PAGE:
The court’s decision to step in had been expected, but Monday’s order answered many questions about just how the case would proceed. Indeed, it offered a roadmap toward a ruling that will help define the legacy of the Supreme Court under Chief Justice John G. Roberts Jr.
The Supreme Court agreed to hear appeals from just one decision, from the United States Court of Appeals for the 11th Circuit, in Atlanta, the only one so far striking down the mandate. The decision, from a divided three-judge panel, said the mandate overstepped Congressional authority and could not be justified by the constitutional power “to regulate commerce” or “to lay and collect taxes.”
The appeals court went no further, though, severing the mandate from the rest of the law.
On Monday, the justices agreed to decide not only whether the mandate is constitutional but also whether, if it is not, how much of the balance of the law, the Patient Protection and Affordable Care Act, must fall along with it.
Now that they’re growing, spreading and getting some more serious attention, here’s a couple of news articles and blog posts that I thought were worthwhile to get some insight into how the Occupy Wall Street movement developed, what the background is, and what they seem to express. There’s also some stuff that compares them to the Tea Party (as a progressive variant, of course), and people speculating at how this might help Obama and the Democratic Party. In short, it provides some perspectives that might be interesting or useful.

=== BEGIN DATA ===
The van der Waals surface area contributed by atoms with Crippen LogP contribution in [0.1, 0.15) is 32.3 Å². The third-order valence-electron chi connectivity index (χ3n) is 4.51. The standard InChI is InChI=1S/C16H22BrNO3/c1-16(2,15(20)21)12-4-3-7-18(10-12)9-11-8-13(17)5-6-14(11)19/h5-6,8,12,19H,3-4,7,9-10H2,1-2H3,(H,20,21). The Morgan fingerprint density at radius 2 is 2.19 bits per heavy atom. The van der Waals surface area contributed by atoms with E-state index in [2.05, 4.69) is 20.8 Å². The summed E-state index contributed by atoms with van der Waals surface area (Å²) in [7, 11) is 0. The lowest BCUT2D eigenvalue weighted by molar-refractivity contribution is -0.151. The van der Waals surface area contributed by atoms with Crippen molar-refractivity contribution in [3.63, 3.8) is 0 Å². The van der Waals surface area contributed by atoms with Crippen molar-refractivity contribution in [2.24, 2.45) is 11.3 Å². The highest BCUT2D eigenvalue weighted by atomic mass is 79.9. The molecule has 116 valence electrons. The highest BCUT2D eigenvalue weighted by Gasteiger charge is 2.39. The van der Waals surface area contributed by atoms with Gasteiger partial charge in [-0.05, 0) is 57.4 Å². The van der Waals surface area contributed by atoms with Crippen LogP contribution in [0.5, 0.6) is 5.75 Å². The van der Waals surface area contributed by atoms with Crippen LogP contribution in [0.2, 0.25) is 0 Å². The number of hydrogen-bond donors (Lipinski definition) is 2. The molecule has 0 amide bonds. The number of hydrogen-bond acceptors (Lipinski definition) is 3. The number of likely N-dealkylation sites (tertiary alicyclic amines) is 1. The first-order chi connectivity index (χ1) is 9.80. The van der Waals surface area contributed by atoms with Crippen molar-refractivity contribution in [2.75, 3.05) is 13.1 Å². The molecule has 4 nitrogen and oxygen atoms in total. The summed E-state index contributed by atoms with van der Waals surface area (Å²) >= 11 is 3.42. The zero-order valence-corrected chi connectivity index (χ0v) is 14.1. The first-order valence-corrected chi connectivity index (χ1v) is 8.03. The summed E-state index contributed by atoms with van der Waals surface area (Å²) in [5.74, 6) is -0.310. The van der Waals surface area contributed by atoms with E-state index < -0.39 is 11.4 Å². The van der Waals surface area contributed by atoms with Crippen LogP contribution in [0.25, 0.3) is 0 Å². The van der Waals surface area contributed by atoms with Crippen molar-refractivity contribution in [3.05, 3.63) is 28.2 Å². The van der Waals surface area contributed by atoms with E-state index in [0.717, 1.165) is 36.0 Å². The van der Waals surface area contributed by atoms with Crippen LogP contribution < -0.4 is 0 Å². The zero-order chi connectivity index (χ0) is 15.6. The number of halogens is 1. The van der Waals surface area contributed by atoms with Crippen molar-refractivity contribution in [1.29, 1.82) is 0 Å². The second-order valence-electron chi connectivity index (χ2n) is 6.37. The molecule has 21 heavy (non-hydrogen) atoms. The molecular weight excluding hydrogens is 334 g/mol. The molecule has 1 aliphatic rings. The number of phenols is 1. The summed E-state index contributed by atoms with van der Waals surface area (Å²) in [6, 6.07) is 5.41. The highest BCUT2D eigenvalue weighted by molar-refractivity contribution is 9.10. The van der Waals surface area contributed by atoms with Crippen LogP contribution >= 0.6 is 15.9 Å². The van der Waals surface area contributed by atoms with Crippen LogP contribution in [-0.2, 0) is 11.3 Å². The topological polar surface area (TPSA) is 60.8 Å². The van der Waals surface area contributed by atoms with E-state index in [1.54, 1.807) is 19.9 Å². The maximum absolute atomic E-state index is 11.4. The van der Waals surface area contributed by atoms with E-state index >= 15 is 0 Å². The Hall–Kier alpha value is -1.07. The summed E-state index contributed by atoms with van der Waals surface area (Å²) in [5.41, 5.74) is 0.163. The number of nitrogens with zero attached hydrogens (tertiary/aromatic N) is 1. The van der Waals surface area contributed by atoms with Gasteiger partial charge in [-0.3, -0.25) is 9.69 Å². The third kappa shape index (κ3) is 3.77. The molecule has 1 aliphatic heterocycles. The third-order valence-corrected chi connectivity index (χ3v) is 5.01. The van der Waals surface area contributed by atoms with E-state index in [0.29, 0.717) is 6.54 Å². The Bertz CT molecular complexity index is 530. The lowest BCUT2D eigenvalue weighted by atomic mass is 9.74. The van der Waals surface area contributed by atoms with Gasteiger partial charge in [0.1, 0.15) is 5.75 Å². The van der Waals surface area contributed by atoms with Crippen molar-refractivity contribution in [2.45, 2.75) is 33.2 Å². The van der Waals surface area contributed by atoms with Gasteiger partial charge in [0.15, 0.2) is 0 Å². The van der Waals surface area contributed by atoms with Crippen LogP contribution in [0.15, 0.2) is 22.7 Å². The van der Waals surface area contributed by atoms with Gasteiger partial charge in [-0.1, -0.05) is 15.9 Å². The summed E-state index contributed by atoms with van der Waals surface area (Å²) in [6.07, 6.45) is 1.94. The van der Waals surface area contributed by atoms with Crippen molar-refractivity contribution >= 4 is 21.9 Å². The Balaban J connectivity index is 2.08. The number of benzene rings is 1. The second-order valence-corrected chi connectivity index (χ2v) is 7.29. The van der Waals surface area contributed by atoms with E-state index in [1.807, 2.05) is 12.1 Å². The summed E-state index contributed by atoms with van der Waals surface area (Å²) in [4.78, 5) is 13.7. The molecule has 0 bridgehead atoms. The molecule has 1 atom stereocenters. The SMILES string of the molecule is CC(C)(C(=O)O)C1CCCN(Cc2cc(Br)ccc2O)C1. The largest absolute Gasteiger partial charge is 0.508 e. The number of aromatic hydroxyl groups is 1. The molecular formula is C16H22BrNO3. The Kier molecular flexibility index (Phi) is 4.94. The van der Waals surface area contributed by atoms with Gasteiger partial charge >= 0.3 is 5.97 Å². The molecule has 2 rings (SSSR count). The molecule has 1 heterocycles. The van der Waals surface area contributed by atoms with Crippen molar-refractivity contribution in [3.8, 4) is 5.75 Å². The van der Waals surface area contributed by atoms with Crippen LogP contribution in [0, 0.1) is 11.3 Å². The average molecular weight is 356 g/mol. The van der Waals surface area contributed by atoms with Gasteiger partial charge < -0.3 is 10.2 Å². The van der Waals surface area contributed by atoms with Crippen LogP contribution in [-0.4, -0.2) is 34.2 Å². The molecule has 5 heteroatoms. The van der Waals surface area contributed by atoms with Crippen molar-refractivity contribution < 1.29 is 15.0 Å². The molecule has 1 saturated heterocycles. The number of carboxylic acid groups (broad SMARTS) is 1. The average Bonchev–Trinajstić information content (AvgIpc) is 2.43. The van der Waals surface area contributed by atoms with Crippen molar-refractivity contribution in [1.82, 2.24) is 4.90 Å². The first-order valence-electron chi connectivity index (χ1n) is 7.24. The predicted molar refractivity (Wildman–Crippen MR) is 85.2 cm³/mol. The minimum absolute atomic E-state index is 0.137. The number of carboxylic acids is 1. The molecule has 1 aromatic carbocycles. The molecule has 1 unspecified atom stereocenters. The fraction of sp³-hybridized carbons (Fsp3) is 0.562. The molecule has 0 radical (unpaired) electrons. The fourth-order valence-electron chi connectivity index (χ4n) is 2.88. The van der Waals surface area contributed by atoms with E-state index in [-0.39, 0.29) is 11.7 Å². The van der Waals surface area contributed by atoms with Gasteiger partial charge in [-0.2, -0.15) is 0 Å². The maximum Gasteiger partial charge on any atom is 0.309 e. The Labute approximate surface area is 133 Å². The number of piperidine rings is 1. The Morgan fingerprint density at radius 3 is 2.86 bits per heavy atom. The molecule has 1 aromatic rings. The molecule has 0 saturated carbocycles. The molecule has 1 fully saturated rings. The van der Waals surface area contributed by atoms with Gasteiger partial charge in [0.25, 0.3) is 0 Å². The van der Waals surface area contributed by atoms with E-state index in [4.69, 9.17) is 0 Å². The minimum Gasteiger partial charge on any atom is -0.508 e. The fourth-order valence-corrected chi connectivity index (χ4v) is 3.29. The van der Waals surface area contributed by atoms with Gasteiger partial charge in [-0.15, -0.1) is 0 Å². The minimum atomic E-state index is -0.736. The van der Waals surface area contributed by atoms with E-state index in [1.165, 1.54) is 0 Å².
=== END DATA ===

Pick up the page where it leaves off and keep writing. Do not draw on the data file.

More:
The Occupy Wall Street protests, for their part, shine a spotlight on an industry that has attracted mass disgust yet escaped accountability. Almost everybody hates Wall Street, but the anger at Wall Street was deflected to the financial bailout, and thereby (even though it preceded him) to Obama. In a development that may have appeared shocking three years ago, Wall Street has resumed its place of privilege in Washington. Politicians are courting the financial industry, its barons speaking out with pre-crisis confidence. The Republican Party has openly pledged to kill the Dodd–Frank regulations.
The protests, for all this incoherence, restore Wall Street to a central place in the economic narrative. Here is the financial industry, not just as recipient of taxpayer funds but as originator and aggravator of the crisis. The protests may not have an agenda, but they do not need an agenda other than to return political focus onto Wall Street.
The larger role of the protests, should they continue, ought to be to reestablish the terms of the political debate. Historically, liberalism best succeeds when compared against a radical alternative. In the thirties and sixties, fear of extremism and mob violence made business elites eager to accept liberal compromise designed to preserve the system. Since 2009, the question of how to respond to the economy has been framed as a debate between meliorative liberalism and vicious reaction. In this climate, Wall Street has been howling about Obama’s mild verbal scolding of the industry, his plans to impose some measure of regulation upon it, and ever-so-slightly raise the tax levels of the very rich.